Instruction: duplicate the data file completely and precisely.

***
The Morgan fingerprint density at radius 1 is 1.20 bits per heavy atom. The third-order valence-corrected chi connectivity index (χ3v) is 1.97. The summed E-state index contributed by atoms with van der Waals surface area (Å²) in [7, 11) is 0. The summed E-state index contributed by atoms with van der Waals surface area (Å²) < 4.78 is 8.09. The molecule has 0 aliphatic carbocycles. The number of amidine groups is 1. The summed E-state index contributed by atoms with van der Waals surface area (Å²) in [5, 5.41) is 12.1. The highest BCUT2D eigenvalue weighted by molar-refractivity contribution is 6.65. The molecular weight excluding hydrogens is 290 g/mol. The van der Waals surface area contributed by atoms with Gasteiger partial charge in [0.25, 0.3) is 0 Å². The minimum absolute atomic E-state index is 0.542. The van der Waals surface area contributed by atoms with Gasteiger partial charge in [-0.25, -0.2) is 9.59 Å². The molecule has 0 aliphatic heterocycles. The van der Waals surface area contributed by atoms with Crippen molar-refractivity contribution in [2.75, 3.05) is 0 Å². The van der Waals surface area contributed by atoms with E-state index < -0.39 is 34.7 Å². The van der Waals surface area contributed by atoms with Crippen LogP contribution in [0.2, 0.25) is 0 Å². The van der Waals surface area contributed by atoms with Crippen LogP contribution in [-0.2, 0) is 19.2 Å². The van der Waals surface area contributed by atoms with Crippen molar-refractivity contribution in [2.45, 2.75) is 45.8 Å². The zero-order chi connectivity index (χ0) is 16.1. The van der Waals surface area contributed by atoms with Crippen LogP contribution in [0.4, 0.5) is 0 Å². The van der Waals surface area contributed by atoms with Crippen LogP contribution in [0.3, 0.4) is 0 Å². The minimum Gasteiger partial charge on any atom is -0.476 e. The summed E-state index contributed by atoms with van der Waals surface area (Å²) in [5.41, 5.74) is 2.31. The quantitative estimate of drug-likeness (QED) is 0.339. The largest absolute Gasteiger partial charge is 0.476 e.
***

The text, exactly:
The Morgan fingerprint density at radius 1 is 1.20 bits per heavy atom. The third-order valence-corrected chi connectivity index (χ3v) is 1.97. The summed E-state index contributed by atoms with van der Waals surface area (Å²) in [7, 11) is 0. The summed E-state index contributed by atoms with van der Waals surface area (Å²) < 4.78 is 8.09. The molecule has 0 aliphatic carbocycles. The number of amidine groups is 1. The summed E-state index contributed by atoms with van der Waals surface area (Å²) in [5, 5.41) is 12.1. The highest BCUT2D eigenvalue weighted by molar-refractivity contribution is 6.65. The molecular weight excluding hydrogens is 290 g/mol. The van der Waals surface area contributed by atoms with Gasteiger partial charge in [0.25, 0.3) is 0 Å². The minimum absolute atomic E-state index is 0.542. The van der Waals surface area contributed by atoms with Gasteiger partial charge in [-0.25, -0.2) is 9.59 Å². The molecule has 0 aliphatic heterocycles. The van der Waals surface area contributed by atoms with Crippen molar-refractivity contribution in [2.75, 3.05) is 0 Å². The van der Waals surface area contributed by atoms with E-state index < -0.39 is 34.7 Å². The van der Waals surface area contributed by atoms with Crippen LogP contribution in [0.2, 0.25) is 0 Å². The van der Waals surface area contributed by atoms with Crippen LogP contribution in [-0.2, 0) is 19.2 Å². The van der Waals surface area contributed by atoms with Crippen molar-refractivity contribution in [2.45, 2.75) is 45.8 Å². The zero-order chi connectivity index (χ0) is 16.1. The van der Waals surface area contributed by atoms with Crippen LogP contribution in [0.4, 0.5) is 0 Å². The van der Waals surface area contributed by atoms with Crippen LogP contribution in [0.3, 0.4) is 0 Å². The minimum Gasteiger partial charge on any atom is -0.476 e. The summed E-state index contributed by atoms with van der Waals surface area (Å²) in [5.41, 5.74) is 2.31. The quantitative estimate of drug-likeness (QED) is 0.339. The largest absolute Gasteiger partial charge is 0.476 e.